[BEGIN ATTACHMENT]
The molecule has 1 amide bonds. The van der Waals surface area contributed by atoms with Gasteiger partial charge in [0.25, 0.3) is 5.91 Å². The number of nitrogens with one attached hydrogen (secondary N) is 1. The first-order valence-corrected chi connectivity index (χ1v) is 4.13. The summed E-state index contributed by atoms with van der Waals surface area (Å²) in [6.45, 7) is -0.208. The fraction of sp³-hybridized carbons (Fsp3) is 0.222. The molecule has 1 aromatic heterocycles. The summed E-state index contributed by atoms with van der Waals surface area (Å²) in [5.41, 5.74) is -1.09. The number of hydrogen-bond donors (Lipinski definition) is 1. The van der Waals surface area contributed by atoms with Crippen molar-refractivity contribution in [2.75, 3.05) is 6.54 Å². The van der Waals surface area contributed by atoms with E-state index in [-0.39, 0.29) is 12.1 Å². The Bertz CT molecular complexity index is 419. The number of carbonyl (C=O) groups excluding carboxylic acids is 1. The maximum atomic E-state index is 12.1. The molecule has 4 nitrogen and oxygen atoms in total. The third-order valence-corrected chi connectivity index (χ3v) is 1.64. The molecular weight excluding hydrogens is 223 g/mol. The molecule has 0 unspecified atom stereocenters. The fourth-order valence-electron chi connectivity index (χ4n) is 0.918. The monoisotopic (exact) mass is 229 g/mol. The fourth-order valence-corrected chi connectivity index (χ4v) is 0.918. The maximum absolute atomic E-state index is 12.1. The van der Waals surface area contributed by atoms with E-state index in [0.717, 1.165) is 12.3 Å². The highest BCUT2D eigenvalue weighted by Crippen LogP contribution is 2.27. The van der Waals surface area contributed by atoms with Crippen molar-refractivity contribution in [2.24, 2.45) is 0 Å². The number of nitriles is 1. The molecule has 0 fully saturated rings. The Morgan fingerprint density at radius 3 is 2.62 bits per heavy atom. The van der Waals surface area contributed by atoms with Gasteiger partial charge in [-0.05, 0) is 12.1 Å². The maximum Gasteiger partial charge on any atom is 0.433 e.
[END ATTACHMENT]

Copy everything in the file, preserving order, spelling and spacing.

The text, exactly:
The molecule has 1 amide bonds. The van der Waals surface area contributed by atoms with Gasteiger partial charge in [0.25, 0.3) is 5.91 Å². The number of nitrogens with one attached hydrogen (secondary N) is 1. The first-order valence-corrected chi connectivity index (χ1v) is 4.13. The summed E-state index contributed by atoms with van der Waals surface area (Å²) in [6.45, 7) is -0.208. The fraction of sp³-hybridized carbons (Fsp3) is 0.222. The molecule has 1 aromatic heterocycles. The summed E-state index contributed by atoms with van der Waals surface area (Å²) in [5.41, 5.74) is -1.09. The number of hydrogen-bond donors (Lipinski definition) is 1. The van der Waals surface area contributed by atoms with Crippen molar-refractivity contribution in [2.75, 3.05) is 6.54 Å². The van der Waals surface area contributed by atoms with E-state index in [-0.39, 0.29) is 12.1 Å². The Bertz CT molecular complexity index is 419. The number of carbonyl (C=O) groups excluding carboxylic acids is 1. The maximum atomic E-state index is 12.1. The molecule has 4 nitrogen and oxygen atoms in total. The third-order valence-corrected chi connectivity index (χ3v) is 1.64. The molecular weight excluding hydrogens is 223 g/mol. The molecule has 0 unspecified atom stereocenters. The fourth-order valence-electron chi connectivity index (χ4n) is 0.918. The monoisotopic (exact) mass is 229 g/mol. The fourth-order valence-corrected chi connectivity index (χ4v) is 0.918. The maximum absolute atomic E-state index is 12.1. The van der Waals surface area contributed by atoms with E-state index in [0.717, 1.165) is 12.3 Å². The highest BCUT2D eigenvalue weighted by Crippen LogP contribution is 2.27. The van der Waals surface area contributed by atoms with Crippen molar-refractivity contribution in [2.24, 2.45) is 0 Å². The number of nitriles is 1. The molecule has 0 fully saturated rings. The Morgan fingerprint density at radius 3 is 2.62 bits per heavy atom. The van der Waals surface area contributed by atoms with Gasteiger partial charge in [-0.05, 0) is 12.1 Å². The maximum Gasteiger partial charge on any atom is 0.433 e.